HARARE – High Court Judge Munamato Mutevedzi has dismissed with costs, a case in which former opposition jailbirds Yvonne Musarurwa, Tungamirirai Madzokere and Last Maengahama sought to be afforded the right to vote in the country’s polls while still serving time.
The three applicants who were still detained at Chikurubi Maximum Prison for murder in June 2017, aimed to get Zimbabweans authorities facilitate the registration and voting processes for prisoners on elections days.
They listed as respondents, Justice minister Ziyambi Ziyambi, Zimbabwe Electoral Commission chairperson Priscilla Chigumba, and the Zimbabwe Electoral Commission as the body that manages elections in the country.
The three persisted with the legal action even after they had been released from jail.
They were represented by Advocate Tererai Mafukidze, who insisted the case was still valid despite his clients having been released as it would benefit those still in prison.
Taking their release into consideration, the Judge said the relevance of the case had become disputable.
He also based his judgements on a similar case under the Constitutional Court of Zimbabwe (CCZ) in which one Gabriel Shumba sought the right to vote outside the country.
“Unfortunately for the applicants, between 2017 and this hearing, their personal stake in the application expired making their interest in the case moot.
“In addition, in the same period the intervening interpretation of the law by the highest court in the country in Gabriel Shumba put the legal question which arises in this case beyond disputation.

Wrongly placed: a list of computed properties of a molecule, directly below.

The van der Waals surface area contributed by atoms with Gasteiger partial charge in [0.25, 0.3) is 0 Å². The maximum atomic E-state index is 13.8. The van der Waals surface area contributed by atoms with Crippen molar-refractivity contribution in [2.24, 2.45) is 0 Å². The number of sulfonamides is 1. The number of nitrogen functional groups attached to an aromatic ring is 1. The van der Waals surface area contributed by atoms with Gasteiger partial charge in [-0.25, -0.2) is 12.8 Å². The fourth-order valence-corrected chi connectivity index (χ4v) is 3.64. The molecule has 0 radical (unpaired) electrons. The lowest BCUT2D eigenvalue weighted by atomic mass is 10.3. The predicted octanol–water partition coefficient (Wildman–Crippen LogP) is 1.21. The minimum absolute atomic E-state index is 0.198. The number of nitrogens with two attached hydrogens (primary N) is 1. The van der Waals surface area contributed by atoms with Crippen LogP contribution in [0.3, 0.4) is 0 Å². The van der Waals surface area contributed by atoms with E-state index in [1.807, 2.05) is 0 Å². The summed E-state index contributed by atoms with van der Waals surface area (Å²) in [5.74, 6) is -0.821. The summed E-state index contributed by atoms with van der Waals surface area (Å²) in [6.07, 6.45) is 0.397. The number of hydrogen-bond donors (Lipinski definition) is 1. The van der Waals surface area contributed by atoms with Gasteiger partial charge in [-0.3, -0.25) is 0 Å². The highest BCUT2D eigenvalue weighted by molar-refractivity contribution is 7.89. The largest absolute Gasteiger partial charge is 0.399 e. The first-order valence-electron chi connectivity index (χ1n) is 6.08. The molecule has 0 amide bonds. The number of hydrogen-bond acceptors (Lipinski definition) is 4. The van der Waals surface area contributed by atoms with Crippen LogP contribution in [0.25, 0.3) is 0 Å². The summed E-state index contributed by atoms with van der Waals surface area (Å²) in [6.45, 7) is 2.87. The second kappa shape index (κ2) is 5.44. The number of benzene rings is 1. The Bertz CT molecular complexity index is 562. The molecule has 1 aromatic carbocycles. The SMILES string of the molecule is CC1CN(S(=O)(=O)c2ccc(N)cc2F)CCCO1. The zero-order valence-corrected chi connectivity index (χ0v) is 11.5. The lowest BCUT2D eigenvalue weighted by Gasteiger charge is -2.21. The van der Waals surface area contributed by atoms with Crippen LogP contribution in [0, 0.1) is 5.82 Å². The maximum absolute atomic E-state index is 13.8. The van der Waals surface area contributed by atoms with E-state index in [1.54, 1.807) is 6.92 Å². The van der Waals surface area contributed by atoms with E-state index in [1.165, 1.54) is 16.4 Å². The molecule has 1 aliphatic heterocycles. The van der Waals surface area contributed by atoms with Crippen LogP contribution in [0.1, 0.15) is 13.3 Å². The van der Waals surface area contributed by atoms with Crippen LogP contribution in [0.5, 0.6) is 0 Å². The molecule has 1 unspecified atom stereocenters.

“This amounts to issue mootness I held earlier that when issue mootness exists the case or controversy must be dismissed because the prudential considerations which usually allow the court discretion to determine a moot issue cannot be resorted to.
“For the above reasons, I find that the application is moot.
“Equally, for the rationale spelt out, I refuse to exercise my discretion to determine the moot application on the merits.
“In the circumstances, the respondents’ objection in limine that the matter is moot is upheld. The application is therefore dismissed with costs.”
Personal stake mootness connotes a situation where a party’s personal interest in the dispute has expired.
Added the judge, “The reason why prisoners fail to vote is not that they are disqualified by the law but because of their circumstances of captivity, they cannot satisfy the additional residence requirements which are stipulated by law.
In terms of S 23(2) of the Act, a person ceases to be resident in a particular constituency if for a continuous period of twelve months, he or she has ceased to reside in that constituency.”
The prisoners are required by law to vote under the constituencies they registered to vote.
The Constitutional Court case was dismissed on grounds that though the law did not bar people from the diaspora from voting, it did not allow one to vote outside the constituency they were registered to vote.
Mutevedzi continued: “The CCZ was equally beseeched to make the same finding. It arrived at the conclusion that the residency requirements were both lawful and constitutional.
“It added that those requirements did not only apply to citizens in the diaspora but to those who were in the country but had ceased to reside in their constituencies.
“The CCZ is the highest court in Zimbabwe in relation to constitutional matters. Its decisions bind all other courts below it. This court is therefore eternally bound by that decision.”